The Pit of the Serpent

Saturday , 30, July 2022 2 Comments

The minute I stepped ashore from the Sea Girl, I had a hunch that there would be trouble. — Sailor Steve Costigan


Robert E. Howard is best known for his sword and sorcery tales, and his heroes Conan and Kull. But Howard wrote more stories of Sailor Stevie Costigan than any other of his heroes with the exception of Conan. Costigan was a sailor in the Pacific, hot-headed, quick with his hands, and the fiercest boxer on the seas. Accompanied by his bulldog Mike, Costigan moves from port to port and ring to ring, avenging slights and proving naysayers wrong. Unfortunately, this means that Costigan takes lumps that a few moments’ hesitation may have prevented, something the old salt good-naturedly admits.

In “The Pit of the Serpent”, Steve’s problems begin with the most common source of disputes on shore leave: a beautiful woman.  Said looker happens to catch the attention of the Dautless‘s boxing champion, Bat Slade, whose advances are unwelcomed by Steve. The resulting argument catches the attention of a shifty local, who suggests that the two men settle their differences in the ring.

However, this fight club happens to be out on a remote hacienda, at the bottom of a snake pit. But Steve’s blood is up, and his mind is focused on beating Slade in a bare-knuckled boxing match. As it should be. Slade previously routed men who have dragged Costigan to twenty-round draws.

And then, just to add insult to injury, Costigan and Slade agree to a $200 bet between them…

This was the beginning of a cruel, bruising fight with no favor. I felt like a wild animal, when I had time to feel anything but Slade’s left, battling down there in the pit, with a ring of yelling, distorted faces leering down at us.

I will leave the blow by blow to R. E. Howard, whose skill in the written arts and the sweet science outstrip my own. But Howard rarely resorts to the blow by blow,  providing a master class on when to rely on emotional impact and when to delve into the technical detail. Costigan is a trained fighter, and while he does analyze his foe, sometimes not getting hit in the face is the more pressing concern. The action is easy to follow, yet detailed enough for Costigan’s tales to be a favorite of many of his contemporary prizefighters. And you can feel how punishing this bout between near-equals is in the shift of Costigan’s voice throughout the fight.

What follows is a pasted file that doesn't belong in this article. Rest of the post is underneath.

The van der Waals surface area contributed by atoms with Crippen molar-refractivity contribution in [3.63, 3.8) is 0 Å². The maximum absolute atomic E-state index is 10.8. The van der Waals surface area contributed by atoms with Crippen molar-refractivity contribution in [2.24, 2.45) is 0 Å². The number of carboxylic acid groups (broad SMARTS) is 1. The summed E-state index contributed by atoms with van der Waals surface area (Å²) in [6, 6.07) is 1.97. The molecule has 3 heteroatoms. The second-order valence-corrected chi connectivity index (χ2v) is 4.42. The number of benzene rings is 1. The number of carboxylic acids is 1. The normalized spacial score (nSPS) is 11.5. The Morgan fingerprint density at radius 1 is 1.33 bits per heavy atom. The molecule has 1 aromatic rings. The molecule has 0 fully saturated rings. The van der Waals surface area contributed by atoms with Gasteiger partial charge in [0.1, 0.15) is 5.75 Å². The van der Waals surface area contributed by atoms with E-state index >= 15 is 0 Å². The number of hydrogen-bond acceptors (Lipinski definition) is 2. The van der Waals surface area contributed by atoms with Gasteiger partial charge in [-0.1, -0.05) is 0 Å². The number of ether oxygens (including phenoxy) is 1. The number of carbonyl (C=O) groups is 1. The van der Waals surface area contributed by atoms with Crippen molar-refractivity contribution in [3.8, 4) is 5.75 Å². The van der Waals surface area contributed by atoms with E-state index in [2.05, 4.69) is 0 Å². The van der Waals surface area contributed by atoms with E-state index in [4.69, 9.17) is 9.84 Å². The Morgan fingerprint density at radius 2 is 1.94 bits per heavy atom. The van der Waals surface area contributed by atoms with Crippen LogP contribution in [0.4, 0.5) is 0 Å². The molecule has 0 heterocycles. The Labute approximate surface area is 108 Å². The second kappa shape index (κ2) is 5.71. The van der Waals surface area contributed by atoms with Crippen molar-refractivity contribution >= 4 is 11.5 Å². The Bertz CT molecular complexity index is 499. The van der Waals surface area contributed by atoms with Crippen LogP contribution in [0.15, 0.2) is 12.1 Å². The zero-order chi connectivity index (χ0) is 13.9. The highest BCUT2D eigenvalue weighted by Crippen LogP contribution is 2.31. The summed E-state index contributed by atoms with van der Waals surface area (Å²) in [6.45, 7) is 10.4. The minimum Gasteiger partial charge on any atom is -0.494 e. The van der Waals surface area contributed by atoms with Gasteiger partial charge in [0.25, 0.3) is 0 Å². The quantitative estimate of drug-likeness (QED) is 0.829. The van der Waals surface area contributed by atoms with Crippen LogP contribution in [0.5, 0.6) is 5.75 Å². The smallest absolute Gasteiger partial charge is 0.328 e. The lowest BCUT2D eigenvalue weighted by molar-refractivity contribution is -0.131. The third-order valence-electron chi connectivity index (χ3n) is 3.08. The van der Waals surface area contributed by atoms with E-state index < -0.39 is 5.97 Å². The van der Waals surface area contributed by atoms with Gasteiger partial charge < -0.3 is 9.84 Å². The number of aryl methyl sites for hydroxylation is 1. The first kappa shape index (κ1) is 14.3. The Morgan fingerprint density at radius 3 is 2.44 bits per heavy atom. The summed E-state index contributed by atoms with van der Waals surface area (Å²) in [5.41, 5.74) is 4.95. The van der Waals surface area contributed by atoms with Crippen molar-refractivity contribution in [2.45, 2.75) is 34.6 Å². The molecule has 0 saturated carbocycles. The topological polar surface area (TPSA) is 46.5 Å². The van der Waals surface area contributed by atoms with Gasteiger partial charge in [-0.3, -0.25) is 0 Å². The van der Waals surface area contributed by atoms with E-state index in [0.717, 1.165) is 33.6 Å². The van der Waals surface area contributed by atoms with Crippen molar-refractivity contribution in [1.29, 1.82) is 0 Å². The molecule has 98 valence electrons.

It did come as a surprise to read of heavyweights that are closer in build to Connor McGregor than Mike Tyson, by which I mean that today’s heavyweights have fifty to sixty pounds advantage over the heavyweights of Howard’s time. Times change.

One cheating referee and a double K.O. later, and Costigan and Slade meet again in a bar. All of Costigan’s luck and skill in the ring is fleeting as soon as a woman appears. And the lass whom Costigan and Slade fought over has her own ideas of an ideal suitor–which involve neither pugilist. The two rivals bond over bad luck, trouble, and a good fight.

Pity that there’s still the matter of that $200 bet between them…

“That ends our romance, and the glory road leads only to disappointment and hokum.”

2 Comments
  • Brown Jenkin says:

    It should be Kull, not Krull, in the first sentence.

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